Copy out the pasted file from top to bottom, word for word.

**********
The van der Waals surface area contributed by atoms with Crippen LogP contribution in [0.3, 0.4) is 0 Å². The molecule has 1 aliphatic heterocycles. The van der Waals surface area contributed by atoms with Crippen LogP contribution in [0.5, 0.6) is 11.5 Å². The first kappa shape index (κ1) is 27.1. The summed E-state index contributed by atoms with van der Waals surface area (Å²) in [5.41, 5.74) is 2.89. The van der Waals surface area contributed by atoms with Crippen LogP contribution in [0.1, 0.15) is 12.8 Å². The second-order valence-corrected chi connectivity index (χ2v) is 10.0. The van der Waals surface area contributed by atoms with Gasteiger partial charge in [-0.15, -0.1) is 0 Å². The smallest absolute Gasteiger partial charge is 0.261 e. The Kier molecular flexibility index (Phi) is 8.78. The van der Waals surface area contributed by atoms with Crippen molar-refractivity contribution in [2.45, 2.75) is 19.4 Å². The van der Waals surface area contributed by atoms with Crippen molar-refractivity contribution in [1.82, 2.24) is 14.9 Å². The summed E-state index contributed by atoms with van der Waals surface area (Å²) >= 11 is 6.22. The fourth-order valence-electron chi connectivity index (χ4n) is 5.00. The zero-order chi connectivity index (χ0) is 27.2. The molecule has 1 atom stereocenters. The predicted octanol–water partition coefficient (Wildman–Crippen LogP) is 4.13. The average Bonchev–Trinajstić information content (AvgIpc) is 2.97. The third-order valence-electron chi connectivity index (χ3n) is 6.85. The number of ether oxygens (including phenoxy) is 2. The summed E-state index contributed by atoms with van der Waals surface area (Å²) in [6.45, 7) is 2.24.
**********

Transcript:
The van der Waals surface area contributed by atoms with Crippen LogP contribution in [0.3, 0.4) is 0 Å². The molecule has 1 aliphatic heterocycles. The van der Waals surface area contributed by atoms with Crippen LogP contribution in [0.5, 0.6) is 11.5 Å². The first kappa shape index (κ1) is 27.1. The summed E-state index contributed by atoms with van der Waals surface area (Å²) in [5.41, 5.74) is 2.89. The van der Waals surface area contributed by atoms with Crippen LogP contribution in [0.1, 0.15) is 12.8 Å². The second-order valence-corrected chi connectivity index (χ2v) is 10.0. The van der Waals surface area contributed by atoms with Gasteiger partial charge in [-0.15, -0.1) is 0 Å². The smallest absolute Gasteiger partial charge is 0.261 e. The Kier molecular flexibility index (Phi) is 8.78. The van der Waals surface area contributed by atoms with Crippen molar-refractivity contribution in [2.45, 2.75) is 19.4 Å². The van der Waals surface area contributed by atoms with Crippen molar-refractivity contribution in [1.82, 2.24) is 14.9 Å². The summed E-state index contributed by atoms with van der Waals surface area (Å²) >= 11 is 6.22. The fourth-order valence-electron chi connectivity index (χ4n) is 5.00. The zero-order chi connectivity index (χ0) is 27.2. The molecule has 1 atom stereocenters. The predicted octanol–water partition coefficient (Wildman–Crippen LogP) is 4.13. The average Bonchev–Trinajstić information content (AvgIpc) is 2.97. The third-order valence-electron chi connectivity index (χ3n) is 6.85. The number of ether oxygens (including phenoxy) is 2. The summed E-state index contributed by atoms with van der Waals surface area (Å²) in [6.45, 7) is 2.24.